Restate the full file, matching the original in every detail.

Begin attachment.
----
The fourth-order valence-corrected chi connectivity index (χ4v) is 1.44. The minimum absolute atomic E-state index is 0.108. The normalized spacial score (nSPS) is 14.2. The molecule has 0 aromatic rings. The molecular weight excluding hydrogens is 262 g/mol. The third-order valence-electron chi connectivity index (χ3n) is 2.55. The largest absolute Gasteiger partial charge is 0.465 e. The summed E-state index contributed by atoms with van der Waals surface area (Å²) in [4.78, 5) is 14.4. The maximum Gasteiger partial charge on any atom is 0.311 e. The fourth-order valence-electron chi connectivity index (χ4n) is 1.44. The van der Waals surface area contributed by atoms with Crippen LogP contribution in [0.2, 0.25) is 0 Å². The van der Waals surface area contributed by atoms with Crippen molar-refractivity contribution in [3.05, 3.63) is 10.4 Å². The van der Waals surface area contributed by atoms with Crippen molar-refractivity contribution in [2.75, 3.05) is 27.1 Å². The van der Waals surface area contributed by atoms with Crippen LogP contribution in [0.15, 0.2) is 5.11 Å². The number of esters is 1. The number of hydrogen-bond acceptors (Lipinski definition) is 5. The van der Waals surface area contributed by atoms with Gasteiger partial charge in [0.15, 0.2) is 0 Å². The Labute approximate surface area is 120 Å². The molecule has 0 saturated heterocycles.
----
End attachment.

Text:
The fourth-order valence-corrected chi connectivity index (χ4v) is 1.44. The minimum absolute atomic E-state index is 0.108. The normalized spacial score (nSPS) is 14.2. The molecule has 0 aromatic rings. The molecular weight excluding hydrogens is 262 g/mol. The third-order valence-electron chi connectivity index (χ3n) is 2.55. The largest absolute Gasteiger partial charge is 0.465 e. The summed E-state index contributed by atoms with van der Waals surface area (Å²) in [4.78, 5) is 14.4. The maximum Gasteiger partial charge on any atom is 0.311 e. The fourth-order valence-electron chi connectivity index (χ4n) is 1.44. The van der Waals surface area contributed by atoms with Crippen LogP contribution in [0.2, 0.25) is 0 Å². The van der Waals surface area contributed by atoms with Crippen molar-refractivity contribution in [3.05, 3.63) is 10.4 Å². The van der Waals surface area contributed by atoms with Crippen molar-refractivity contribution in [2.75, 3.05) is 27.1 Å². The van der Waals surface area contributed by atoms with Crippen LogP contribution in [0.15, 0.2) is 5.11 Å². The number of esters is 1. The number of hydrogen-bond acceptors (Lipinski definition) is 5. The van der Waals surface area contributed by atoms with Gasteiger partial charge in [0.15, 0.2) is 0 Å². The Labute approximate surface area is 120 Å². The molecule has 0 saturated heterocycles.